A few weeks ago Randall Stephens asked me to write a post for the blog of The Historical Society about what we do here at The Way of Improvement Leads Home . You can now read it there, or you can read it below.
I am glad that Randall Stephens asked me to write something about my short blogging career. With the exception of a presentation I gave recently to a few faculty and staff at Messiah College, I have never thought systematically about what I do at The Way of Improvement Leads Home. I am grateful for the opportunity to post some of the ideas about blogging that have been swishing around in my head during the last couple of years.
I wrote my first comment on a blog in July 2007. It was posted at Paul Harvey’s brand new Religion in American History. Within a week or so I was his first “Contributing Editor.” I owe much of my blogging career to Paul. His vision for a blog that would combine opinion, news from the profession, historical reflection on current events, and new research seemed to be a wonderful outlet for my rather eclectic interests in American history, religious history, and academic life. I wrote a lot of posts for Religion in American History during that year when RiAH picked up a Best New Blog award from HNN. I found that blogging satisfied my itch for engaging new ideas in the context of religion and American history.
In June of 2008 I decided to start my own blog. My first book, The Way of Improvement Leads Home, appeared a few months earlier and a publicity editor at Penn Press suggested that a blog might be a useful way to promote it. After having blogged with Paul for a year, I was now feeling pretty comfortable with the genre and format and thought that a blog, named after the title of my book, might help me branch out a bit beyond American religious history.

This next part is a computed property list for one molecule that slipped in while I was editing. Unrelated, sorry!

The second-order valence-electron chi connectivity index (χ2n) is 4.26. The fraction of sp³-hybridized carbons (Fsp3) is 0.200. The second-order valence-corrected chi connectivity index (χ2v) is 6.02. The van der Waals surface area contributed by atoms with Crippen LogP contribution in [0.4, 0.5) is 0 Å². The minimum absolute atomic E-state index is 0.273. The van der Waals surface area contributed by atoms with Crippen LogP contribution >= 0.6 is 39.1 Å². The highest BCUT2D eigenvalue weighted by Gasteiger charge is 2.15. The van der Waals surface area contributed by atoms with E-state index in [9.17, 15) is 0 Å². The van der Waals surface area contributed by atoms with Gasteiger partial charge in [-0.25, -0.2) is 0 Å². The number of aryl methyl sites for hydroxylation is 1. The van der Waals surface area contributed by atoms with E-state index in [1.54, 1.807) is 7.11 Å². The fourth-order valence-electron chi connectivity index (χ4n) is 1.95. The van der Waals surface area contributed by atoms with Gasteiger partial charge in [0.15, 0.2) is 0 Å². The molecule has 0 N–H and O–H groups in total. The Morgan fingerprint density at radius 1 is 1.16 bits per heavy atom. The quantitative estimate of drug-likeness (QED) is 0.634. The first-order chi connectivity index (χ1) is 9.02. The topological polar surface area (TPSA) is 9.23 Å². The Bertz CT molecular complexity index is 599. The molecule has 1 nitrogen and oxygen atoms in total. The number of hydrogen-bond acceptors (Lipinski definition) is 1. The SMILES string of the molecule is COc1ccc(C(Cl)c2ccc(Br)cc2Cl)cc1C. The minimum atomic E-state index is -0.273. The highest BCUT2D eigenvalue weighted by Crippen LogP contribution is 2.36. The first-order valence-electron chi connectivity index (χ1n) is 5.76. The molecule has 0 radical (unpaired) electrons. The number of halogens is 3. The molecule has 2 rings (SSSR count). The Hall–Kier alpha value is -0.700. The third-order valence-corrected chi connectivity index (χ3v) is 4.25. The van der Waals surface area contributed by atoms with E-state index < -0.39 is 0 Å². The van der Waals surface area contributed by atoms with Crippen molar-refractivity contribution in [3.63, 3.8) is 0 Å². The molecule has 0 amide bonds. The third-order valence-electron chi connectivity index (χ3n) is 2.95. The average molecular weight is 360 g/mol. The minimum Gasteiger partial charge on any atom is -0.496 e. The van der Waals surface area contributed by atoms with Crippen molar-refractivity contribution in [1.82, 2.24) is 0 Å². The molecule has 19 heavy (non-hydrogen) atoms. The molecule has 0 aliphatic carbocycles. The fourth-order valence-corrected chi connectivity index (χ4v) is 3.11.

If you go back and look at some of the early posts at The Way of Improvement Leads Home you will notice that I tended to focus almost exclusively on the book and the life of its subject, the virtually unknown eighteenth-century diarist Philip Vickers Fithian. Eventually I began adding posts on other dimensions of early American history, Christianity and religious history, academic life, politics, and the occasional post about Springsteen, writing sheds, and speaking engagements.
I guess you could say that the turning point of my experience was a post I wrote about two hours after Sarah Palin was chosen as John McCain’s running mate in the summer of 2008. “Does Sarah Palin Speak in Tongues” drew over 1000 hits in a six or seven hour period. I think I may have been the first person in the blogosphere to write something—anything—about Palin’s Pentecostal background. I cross-posted the entry over at Religion in American History and I think it still may be the most visited post on that blog.